Benton C. Cavin, Plaintiff-appellant,andbenton C. Cavin, As Assignee of Lorna N. Osburn, Benton C.cavin, As Assignee of Robin C. Cavin, Benton C. Cavin, Asexecutor of the Estate of Carl T. Cavin, Doreen N. Cavin,lorna M. Osburn, and Dennis C. Osburn, Plaintiffs, v. the United States, Defendant/cross-appellant, 950 F.2d 731 (Fed. Cir. 1992)

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U.S. Court of Appeals for the Federal Circuit - 950 F.2d 731 (Fed. Cir. 1992) Nov. 25, 1991. Rehearing Denied Dec. 19, 1991. Suggestion for Rehearing In Banc DeclinedFeb. 18, 1992

Before NIES, Chief Judge, MICHEL and LOURIE, Circuit Judges.

NIES, Chief Judge.

In Appeal No. 90-5097, Benton C. Cavin, pro se and assignee of the interests of other parties below, appeals the dismissal of their complaint filed in the United States Claims Court seeking attorney fees and costs under the Equal Access to Justice Act, 5 U.S.C. § 504(a) (1) (1988) (EAJA). Cavin v. United States, 19 Cl.Ct. 198 (1989). The fees and costs were allegedly incurred in connection with a successful application for a land patent before the Interior Board of Land Appeals (IBLA). The IBLA denied the EAJA request for the reason that the EAJA did not authorize payment of fees and costs in connection with agency proceedings of the type in which the plaintiffs had engaged. We affirm.

In Appeal No. 90-5105, the government appeals the award of costs to the plaintiffs for Claims Court proceedings. We vacate this award.


Section 504(a) (1) provides in relevant part: "An agency that conducts an adversary adjudication shall award, to a prevailing party * * * fees and other expenses incurred by that party in connection with that proceeding * * *." The IBLA concluded that the application process was not "an adversary proceeding" as defined in the statute. The Claims Court, after assuming it had "jurisdiction" under 5 U.S.C. § 504(c) (2) (1988) and 28 U.S.C. § 1491 (1988), agreed with the IBLA and dismissed the plaintiffs' complaint.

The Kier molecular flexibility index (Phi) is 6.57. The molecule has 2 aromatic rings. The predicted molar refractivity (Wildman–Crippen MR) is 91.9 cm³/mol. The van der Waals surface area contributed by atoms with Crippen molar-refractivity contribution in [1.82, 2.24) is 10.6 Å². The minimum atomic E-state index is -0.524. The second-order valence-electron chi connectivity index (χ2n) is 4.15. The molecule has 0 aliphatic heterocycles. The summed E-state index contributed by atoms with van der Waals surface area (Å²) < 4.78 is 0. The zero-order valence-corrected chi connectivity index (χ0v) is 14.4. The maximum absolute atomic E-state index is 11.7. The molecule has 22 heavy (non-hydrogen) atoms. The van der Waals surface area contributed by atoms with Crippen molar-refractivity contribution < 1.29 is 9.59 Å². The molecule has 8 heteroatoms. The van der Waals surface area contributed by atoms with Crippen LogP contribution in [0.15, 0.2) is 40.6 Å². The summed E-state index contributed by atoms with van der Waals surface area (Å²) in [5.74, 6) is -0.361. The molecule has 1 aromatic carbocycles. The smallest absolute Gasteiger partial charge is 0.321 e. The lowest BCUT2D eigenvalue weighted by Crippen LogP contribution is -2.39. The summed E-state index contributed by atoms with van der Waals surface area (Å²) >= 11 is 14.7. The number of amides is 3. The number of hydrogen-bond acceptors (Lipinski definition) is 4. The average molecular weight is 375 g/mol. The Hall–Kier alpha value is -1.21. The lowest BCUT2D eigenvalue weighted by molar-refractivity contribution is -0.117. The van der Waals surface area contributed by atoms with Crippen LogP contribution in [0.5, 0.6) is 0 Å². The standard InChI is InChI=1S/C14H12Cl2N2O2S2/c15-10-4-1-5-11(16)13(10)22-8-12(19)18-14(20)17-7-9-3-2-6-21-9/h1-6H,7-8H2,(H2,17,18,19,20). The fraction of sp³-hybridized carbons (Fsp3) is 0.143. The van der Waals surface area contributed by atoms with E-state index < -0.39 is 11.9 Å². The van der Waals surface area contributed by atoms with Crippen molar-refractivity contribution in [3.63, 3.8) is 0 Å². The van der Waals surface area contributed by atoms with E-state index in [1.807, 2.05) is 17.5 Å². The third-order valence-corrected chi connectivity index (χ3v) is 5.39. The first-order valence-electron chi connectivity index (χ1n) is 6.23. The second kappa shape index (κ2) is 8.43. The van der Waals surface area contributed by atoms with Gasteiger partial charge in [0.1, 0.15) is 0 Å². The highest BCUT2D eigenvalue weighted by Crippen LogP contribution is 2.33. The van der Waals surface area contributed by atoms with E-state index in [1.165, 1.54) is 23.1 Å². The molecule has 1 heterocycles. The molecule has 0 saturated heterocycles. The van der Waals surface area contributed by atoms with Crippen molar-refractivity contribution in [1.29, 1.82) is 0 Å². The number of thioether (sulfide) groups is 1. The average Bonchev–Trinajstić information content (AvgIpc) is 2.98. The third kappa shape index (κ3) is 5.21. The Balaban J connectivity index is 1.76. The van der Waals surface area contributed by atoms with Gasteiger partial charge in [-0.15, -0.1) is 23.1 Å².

The primary question presented here is whether the land patent application proceedings before the IBLA constituted an "adversary adjudication" under section 504(a) (1). The EAJA defines this term in section 504(b) (1) (C) as an "adjudication under section 554 of this title * * *." Section 554, United States Code, Title 5 (1988), generally applies "in every case of adjudication required by statute to be determined on the record after opportunity for an agency hearing * * *." No statute requires this type of adjudication of a land patent application and no such proceeding was held. Cavin argues that the United States Constitution is a "statute" in terms of the "required by statute" language and that the due process clause of the Fifth Amendment entitles a party to a formal administrative adjudication as described in section 554. Even if the Constitution is deemed a statute, due process does not require, in all instances, a formal administrative adjudication. See Mathews v. Eldridge, 424 U.S. 319, 334-35 (1976). Cavin would still have to show that the opportunity the plaintiffs had to submit documentary evidence and pleadings supporting their application for a patent was inadequate, and that a section 554 formal administrative adjudication was necessary to protect their alleged property rights. However, Cavin merely argued they had a property interest which entitled them to "some kind of hearing." That alone is insufficient to demonstrate entitlement to the process described in section 554. Accordingly, even assuming that the plaintiffs had an interest which was entitled to due process protection, we are not persuaded that the Fifth Amendment requires a formal administrative adjudication for land patent applications before the IBLA. Because the IBLA proceedings are not an "adversary adjudication" for purposes of the EAJA, the EAJA is inapplicable here. As Cavin points to no money mandating statute other than the EAJA, Cavin has not established the Claims Court's Tucker Act jurisdiction over his case. 28 U.S.C. § 1491(a) (1) (1988). See Sawyer v. United States, 930 F.2d 1577, 1580 (Fed. Cir. 1991) (citing United States v. Mitchell, 463 U.S. 206, 216 (1983)).